Dorothy Sayers Are Women Human Analysis

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One of the many writers occasionally involved in the Oxford literary group The Inklings was Dorothy L. Sayers. The Inklings met weekly to enjoy each other’s company and discuss their latest writing endeavors (Zaleski). As a woman, she was not only a minority in the group but also as a scholar and Oxford graduate as well. The Inklings influenced each other’s writings and brought forth the creativity in each other.
Dorothy L. Sayers was born in Oxford, England on 13 June 1893 to Helen Mary Sayers and Reverend Henry Sayers. Dorothy’s middle initial stands for Leigh, her mother’s maiden name. This middle name was important to Dorothy and she was not pleased when people forgot to use it when referring to her (Hitchman 21). Dorothy was an intelligent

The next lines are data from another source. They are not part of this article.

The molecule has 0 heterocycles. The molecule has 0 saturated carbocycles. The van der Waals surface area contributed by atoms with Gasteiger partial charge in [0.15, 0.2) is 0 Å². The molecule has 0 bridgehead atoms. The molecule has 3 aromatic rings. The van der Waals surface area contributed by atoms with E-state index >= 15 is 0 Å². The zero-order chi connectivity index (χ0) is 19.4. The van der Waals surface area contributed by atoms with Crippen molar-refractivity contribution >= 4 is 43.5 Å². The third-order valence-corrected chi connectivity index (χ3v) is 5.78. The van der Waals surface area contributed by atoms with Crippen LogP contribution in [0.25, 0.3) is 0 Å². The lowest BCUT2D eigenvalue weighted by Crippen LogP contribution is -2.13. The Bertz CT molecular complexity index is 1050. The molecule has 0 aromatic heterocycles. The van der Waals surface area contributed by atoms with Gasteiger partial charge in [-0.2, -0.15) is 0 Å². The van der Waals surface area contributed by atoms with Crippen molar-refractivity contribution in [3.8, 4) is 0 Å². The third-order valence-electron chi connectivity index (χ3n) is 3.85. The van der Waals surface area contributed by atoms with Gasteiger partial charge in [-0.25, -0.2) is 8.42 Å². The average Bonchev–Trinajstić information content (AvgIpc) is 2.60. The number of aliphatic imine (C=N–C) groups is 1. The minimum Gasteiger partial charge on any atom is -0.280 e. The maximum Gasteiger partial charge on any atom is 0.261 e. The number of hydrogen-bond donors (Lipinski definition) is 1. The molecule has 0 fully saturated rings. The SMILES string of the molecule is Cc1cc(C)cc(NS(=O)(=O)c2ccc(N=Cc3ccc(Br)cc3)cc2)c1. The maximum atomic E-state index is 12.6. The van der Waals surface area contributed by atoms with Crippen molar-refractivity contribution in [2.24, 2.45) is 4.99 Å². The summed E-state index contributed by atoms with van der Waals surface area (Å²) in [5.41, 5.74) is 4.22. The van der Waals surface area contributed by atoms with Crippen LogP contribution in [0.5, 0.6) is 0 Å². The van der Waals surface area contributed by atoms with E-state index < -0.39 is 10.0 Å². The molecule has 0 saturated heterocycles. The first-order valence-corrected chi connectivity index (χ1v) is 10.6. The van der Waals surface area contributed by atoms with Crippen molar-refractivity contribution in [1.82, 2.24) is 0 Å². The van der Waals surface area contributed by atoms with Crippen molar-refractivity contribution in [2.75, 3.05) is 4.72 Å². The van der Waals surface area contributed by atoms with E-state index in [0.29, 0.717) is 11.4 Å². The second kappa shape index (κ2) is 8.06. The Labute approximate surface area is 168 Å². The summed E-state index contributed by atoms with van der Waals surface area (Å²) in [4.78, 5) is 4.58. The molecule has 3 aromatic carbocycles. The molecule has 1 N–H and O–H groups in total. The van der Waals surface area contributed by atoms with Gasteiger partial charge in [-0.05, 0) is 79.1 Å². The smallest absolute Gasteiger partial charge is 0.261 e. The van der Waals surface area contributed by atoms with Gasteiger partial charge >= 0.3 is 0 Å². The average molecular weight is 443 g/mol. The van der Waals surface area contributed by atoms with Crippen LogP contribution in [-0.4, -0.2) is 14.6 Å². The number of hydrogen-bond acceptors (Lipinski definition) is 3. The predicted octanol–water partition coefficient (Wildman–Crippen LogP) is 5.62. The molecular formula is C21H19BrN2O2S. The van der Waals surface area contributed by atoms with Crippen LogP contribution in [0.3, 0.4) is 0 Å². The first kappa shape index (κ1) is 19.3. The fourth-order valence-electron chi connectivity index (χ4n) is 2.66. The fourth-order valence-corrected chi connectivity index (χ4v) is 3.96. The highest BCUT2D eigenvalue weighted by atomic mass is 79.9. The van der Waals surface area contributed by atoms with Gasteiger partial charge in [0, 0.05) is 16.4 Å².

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Sayers’ Are Women Human? is a collection of two essays. The first is an address she gave to a Women’s Society in 1938. The second essay is one that she wrote. The two essays address the role of women in society and how they are viewed. Sayers did not write any other works about feminism or women directly. In the two essays found in Are Women Human? the object is not to put women on a pedestal or to persuade feminism. Sayers’ goal is to help readers (or listeners of the original speech) to see women as humans first. The first essay was originally a speech given to a Women’s Society in 1938. This essay is titled Are Women Human? Sayers makes it clear that people, whether male or female, are humans first and their respective sexes second. Sayers writes, “a woman is just as much an ordinary human being as a man, with the same individual preferences, and with just as much right to the tastes and preferences of an individual” (Sayers 24). This is the central theme of both essays, although the second essay takes on a more religious tone. Sayers believes that if people can be seen as individual humans before their gender they would be more likely to choose to take part in activities or occupations they do well at rather than the social norm for male or female. Sayers acknowledges that there are differences between the sexes, such as the general female population being less annoyed by babies or how males tend to have bigger bones (25). However, she also mentions that scholar type people of both sexes are generally more intelligent than those that have jobs that require less education. Sayers also points out that although women are said to try and copy men, men have taken over the jobs that women once held and made them their own. In the past, women were teachers, milkmaids, etc. Now men teach and men deliver milk. Women in the past were not always left to only be wives and mothers. This eye-opening essay is still relevant for today, and any other time in the past

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